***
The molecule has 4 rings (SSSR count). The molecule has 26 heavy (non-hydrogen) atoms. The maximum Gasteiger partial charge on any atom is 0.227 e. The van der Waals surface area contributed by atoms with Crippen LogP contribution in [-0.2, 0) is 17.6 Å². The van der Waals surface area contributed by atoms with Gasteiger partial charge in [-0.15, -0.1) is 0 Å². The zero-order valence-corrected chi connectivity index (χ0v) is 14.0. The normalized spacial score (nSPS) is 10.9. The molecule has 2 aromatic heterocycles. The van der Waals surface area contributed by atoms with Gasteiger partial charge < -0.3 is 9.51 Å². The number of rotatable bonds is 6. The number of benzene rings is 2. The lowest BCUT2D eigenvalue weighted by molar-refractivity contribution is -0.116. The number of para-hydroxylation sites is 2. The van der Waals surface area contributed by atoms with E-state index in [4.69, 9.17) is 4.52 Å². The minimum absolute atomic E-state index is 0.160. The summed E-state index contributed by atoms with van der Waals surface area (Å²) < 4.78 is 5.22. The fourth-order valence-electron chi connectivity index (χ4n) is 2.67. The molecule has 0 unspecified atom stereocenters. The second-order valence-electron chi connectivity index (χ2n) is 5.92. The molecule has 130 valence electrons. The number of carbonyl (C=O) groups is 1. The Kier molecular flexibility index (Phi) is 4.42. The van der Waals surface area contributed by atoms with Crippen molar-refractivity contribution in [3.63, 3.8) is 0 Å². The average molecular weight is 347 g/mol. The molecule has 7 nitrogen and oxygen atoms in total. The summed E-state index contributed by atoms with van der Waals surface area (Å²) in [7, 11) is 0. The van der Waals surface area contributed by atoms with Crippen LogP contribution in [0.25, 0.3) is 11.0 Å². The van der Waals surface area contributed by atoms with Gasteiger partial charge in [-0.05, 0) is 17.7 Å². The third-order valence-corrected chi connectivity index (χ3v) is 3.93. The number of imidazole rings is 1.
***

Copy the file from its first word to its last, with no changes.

The molecule has 4 rings (SSSR count). The molecule has 26 heavy (non-hydrogen) atoms. The maximum Gasteiger partial charge on any atom is 0.227 e. The van der Waals surface area contributed by atoms with Crippen LogP contribution in [-0.2, 0) is 17.6 Å². The van der Waals surface area contributed by atoms with Gasteiger partial charge in [-0.15, -0.1) is 0 Å². The zero-order valence-corrected chi connectivity index (χ0v) is 14.0. The normalized spacial score (nSPS) is 10.9. The molecule has 2 aromatic heterocycles. The van der Waals surface area contributed by atoms with Gasteiger partial charge < -0.3 is 9.51 Å². The number of rotatable bonds is 6. The number of benzene rings is 2. The lowest BCUT2D eigenvalue weighted by molar-refractivity contribution is -0.116. The number of para-hydroxylation sites is 2. The van der Waals surface area contributed by atoms with E-state index in [4.69, 9.17) is 4.52 Å². The minimum absolute atomic E-state index is 0.160. The summed E-state index contributed by atoms with van der Waals surface area (Å²) < 4.78 is 5.22. The fourth-order valence-electron chi connectivity index (χ4n) is 2.67. The molecule has 0 unspecified atom stereocenters. The second-order valence-electron chi connectivity index (χ2n) is 5.92. The molecule has 130 valence electrons. The number of carbonyl (C=O) groups is 1. The Kier molecular flexibility index (Phi) is 4.42. The van der Waals surface area contributed by atoms with Crippen molar-refractivity contribution in [3.63, 3.8) is 0 Å². The average molecular weight is 347 g/mol. The molecule has 7 nitrogen and oxygen atoms in total. The summed E-state index contributed by atoms with van der Waals surface area (Å²) in [7, 11) is 0. The van der Waals surface area contributed by atoms with Crippen LogP contribution in [0.25, 0.3) is 11.0 Å². The van der Waals surface area contributed by atoms with Gasteiger partial charge in [-0.05, 0) is 17.7 Å². The third-order valence-corrected chi connectivity index (χ3v) is 3.93. The number of imidazole rings is 1.